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Skill of the Week: Store and Stack Firewood

An important part of manhood has always been about having the competence to be effective in the world — having the breadth of skills, the savoir-faire, to handle any situation you find yourself in. With that in mind, each Sunday we’ll be republishing one of the illustrated guides from our archives, so you can hone your manly know-how week by week.

After you split firewood, you want to stack it up and store it to begin the seasoning process and prepare it for burning. Firewood should be stored for a minimum of 6 months, and during that time you want to ensure it loses as much moisture as possible by exposing it to ample sunlight and air circulation. As noted above, while both elements are important, sun exposure should be prioritized over wind direction. If your backyard or property has inconsistent wind patterns, the stack should be aligned so that it catches the west-to-east winds which are common in North America.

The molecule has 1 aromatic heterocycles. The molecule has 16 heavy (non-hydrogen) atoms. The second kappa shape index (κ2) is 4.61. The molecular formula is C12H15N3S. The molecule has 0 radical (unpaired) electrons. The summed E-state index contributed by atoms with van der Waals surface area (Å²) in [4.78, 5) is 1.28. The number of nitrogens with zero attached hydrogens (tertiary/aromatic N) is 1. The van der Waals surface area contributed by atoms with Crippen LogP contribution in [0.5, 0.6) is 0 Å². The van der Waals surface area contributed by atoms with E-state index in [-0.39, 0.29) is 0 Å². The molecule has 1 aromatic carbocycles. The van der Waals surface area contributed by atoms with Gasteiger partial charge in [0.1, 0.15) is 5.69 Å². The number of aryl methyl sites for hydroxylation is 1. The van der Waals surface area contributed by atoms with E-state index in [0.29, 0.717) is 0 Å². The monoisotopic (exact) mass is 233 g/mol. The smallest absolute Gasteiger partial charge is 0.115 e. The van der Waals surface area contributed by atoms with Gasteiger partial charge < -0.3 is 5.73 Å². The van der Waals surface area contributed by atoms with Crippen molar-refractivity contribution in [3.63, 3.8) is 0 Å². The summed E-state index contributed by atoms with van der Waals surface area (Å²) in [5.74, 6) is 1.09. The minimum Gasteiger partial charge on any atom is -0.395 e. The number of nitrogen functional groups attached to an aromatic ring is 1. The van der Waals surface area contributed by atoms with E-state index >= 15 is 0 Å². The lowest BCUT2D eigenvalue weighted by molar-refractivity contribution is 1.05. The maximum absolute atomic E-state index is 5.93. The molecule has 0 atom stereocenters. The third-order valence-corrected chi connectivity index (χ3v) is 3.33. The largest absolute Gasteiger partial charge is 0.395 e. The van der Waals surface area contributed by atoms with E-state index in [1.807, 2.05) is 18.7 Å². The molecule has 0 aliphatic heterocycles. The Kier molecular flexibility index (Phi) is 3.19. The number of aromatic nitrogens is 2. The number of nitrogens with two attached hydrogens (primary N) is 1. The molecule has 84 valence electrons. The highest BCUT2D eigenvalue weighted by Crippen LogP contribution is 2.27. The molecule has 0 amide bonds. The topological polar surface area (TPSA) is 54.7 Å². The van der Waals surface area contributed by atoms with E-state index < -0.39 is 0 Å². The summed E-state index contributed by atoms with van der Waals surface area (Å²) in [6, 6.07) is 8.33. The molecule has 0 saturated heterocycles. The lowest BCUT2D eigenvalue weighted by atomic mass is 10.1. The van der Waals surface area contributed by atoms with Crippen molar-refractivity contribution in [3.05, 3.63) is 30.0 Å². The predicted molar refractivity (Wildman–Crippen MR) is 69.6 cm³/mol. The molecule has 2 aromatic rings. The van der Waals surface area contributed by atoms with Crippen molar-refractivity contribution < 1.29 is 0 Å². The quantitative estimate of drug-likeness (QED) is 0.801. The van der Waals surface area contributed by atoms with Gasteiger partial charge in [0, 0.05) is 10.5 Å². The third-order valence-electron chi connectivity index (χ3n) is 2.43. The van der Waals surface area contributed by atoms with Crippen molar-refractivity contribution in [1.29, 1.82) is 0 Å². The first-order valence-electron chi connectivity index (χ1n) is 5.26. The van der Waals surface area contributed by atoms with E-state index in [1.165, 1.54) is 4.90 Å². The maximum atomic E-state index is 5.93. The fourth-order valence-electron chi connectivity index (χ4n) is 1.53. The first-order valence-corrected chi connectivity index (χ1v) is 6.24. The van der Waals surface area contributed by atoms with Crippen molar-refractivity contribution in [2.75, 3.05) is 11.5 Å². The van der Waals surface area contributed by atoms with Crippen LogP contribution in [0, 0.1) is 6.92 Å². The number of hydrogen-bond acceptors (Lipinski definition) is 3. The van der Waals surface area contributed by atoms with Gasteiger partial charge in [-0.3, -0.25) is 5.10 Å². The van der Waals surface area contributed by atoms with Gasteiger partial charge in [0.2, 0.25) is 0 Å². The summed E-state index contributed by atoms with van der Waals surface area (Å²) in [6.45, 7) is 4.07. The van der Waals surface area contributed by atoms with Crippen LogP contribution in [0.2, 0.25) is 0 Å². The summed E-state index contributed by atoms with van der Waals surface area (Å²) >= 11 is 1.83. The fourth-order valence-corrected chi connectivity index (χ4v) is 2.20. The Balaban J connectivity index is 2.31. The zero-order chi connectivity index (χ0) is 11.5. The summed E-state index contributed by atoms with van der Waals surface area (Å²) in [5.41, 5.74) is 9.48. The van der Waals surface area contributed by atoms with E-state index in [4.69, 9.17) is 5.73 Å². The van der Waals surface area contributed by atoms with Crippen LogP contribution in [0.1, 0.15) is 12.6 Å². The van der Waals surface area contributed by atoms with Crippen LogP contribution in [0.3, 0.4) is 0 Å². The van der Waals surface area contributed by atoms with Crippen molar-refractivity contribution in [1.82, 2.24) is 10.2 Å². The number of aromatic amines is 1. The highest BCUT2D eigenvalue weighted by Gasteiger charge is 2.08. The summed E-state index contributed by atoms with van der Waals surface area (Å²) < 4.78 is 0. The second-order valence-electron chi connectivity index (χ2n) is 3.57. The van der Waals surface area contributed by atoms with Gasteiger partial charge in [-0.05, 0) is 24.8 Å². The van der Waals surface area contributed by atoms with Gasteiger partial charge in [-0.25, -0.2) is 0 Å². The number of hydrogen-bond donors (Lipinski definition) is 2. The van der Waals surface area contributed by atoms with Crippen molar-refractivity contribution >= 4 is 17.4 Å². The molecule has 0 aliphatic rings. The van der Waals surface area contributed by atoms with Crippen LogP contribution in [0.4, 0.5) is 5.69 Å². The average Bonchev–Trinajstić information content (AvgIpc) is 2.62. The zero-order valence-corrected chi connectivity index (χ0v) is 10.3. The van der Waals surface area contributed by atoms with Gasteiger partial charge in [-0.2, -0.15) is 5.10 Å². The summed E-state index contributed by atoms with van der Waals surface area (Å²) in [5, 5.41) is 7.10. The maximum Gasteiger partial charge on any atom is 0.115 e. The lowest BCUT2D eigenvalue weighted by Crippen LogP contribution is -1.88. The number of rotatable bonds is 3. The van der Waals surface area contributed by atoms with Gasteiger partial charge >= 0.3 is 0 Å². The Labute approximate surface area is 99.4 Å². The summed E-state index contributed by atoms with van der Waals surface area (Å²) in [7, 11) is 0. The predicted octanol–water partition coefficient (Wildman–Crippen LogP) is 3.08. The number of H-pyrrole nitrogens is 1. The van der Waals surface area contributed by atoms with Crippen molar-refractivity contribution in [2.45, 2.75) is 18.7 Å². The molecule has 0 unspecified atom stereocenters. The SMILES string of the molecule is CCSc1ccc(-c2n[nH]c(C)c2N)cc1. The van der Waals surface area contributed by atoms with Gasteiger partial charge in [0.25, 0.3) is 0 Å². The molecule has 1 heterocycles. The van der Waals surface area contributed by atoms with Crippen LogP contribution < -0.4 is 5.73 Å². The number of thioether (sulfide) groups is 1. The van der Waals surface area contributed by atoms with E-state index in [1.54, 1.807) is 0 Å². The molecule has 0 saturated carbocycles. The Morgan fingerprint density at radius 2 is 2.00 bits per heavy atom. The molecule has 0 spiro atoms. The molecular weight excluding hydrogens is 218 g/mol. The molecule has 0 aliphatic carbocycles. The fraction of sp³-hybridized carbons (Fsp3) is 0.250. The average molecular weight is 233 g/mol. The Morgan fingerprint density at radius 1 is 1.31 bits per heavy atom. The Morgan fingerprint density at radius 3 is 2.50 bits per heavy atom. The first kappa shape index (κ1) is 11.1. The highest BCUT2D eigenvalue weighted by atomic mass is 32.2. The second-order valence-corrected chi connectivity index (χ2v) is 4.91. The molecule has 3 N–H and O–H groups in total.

You’ll know when your wood is ready for stove or fireplace by sight and sound: Check the ends of your firewood for hairline cracks that spiderweb across the grain, and bang the wood together; a low thud sound means you’re good to go, but a sharp clap means it still needs time.

If you’ve waited six months and your wood still doesn’t seem ready, your stack may be out of whack; check the guidelines above for tips on how it might be improved.

Illustration by Ted Slampyak

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